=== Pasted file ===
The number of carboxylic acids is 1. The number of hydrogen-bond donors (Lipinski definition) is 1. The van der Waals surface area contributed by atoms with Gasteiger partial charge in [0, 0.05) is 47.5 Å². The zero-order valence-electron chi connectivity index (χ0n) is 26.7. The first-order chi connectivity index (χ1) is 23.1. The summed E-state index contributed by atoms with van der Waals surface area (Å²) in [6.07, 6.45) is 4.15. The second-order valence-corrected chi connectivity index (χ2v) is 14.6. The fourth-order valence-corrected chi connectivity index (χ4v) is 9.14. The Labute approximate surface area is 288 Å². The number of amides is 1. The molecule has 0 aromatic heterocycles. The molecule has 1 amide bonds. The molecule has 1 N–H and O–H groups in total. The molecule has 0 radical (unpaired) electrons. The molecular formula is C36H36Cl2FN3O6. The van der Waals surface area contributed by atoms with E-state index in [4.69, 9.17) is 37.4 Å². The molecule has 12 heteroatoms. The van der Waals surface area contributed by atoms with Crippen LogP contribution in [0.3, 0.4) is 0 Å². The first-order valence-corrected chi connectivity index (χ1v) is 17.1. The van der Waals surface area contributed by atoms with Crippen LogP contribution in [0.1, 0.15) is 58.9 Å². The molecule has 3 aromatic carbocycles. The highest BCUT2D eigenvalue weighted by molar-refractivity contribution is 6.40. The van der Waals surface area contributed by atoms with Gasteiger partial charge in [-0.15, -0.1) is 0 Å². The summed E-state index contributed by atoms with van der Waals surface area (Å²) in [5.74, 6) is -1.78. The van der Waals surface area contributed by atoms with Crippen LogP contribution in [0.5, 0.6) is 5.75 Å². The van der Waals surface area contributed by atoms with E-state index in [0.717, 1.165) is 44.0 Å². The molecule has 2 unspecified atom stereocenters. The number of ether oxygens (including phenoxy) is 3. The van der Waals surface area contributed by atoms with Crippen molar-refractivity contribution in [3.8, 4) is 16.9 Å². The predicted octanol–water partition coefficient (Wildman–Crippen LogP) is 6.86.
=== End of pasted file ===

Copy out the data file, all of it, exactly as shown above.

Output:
The number of carboxylic acids is 1. The number of hydrogen-bond donors (Lipinski definition) is 1. The van der Waals surface area contributed by atoms with Gasteiger partial charge in [0, 0.05) is 47.5 Å². The zero-order valence-electron chi connectivity index (χ0n) is 26.7. The first-order chi connectivity index (χ1) is 23.1. The summed E-state index contributed by atoms with van der Waals surface area (Å²) in [6.07, 6.45) is 4.15. The second-order valence-corrected chi connectivity index (χ2v) is 14.6. The fourth-order valence-corrected chi connectivity index (χ4v) is 9.14. The Labute approximate surface area is 288 Å². The number of amides is 1. The molecule has 0 aromatic heterocycles. The molecule has 1 amide bonds. The molecule has 1 N–H and O–H groups in total. The molecule has 0 radical (unpaired) electrons. The molecular formula is C36H36Cl2FN3O6. The van der Waals surface area contributed by atoms with E-state index in [4.69, 9.17) is 37.4 Å². The molecule has 12 heteroatoms. The van der Waals surface area contributed by atoms with Crippen LogP contribution in [0.3, 0.4) is 0 Å². The first-order valence-corrected chi connectivity index (χ1v) is 17.1. The van der Waals surface area contributed by atoms with Crippen LogP contribution in [0.1, 0.15) is 58.9 Å². The molecule has 3 aromatic carbocycles. The highest BCUT2D eigenvalue weighted by molar-refractivity contribution is 6.40. The van der Waals surface area contributed by atoms with Gasteiger partial charge in [-0.15, -0.1) is 0 Å². The summed E-state index contributed by atoms with van der Waals surface area (Å²) in [5.74, 6) is -1.78. The van der Waals surface area contributed by atoms with Crippen LogP contribution in [0.5, 0.6) is 5.75 Å². The van der Waals surface area contributed by atoms with E-state index in [0.717, 1.165) is 44.0 Å². The molecule has 2 unspecified atom stereocenters. The number of ether oxygens (including phenoxy) is 3. The van der Waals surface area contributed by atoms with Crippen molar-refractivity contribution in [3.8, 4) is 16.9 Å². The predicted octanol–water partition coefficient (Wildman–Crippen LogP) is 6.86.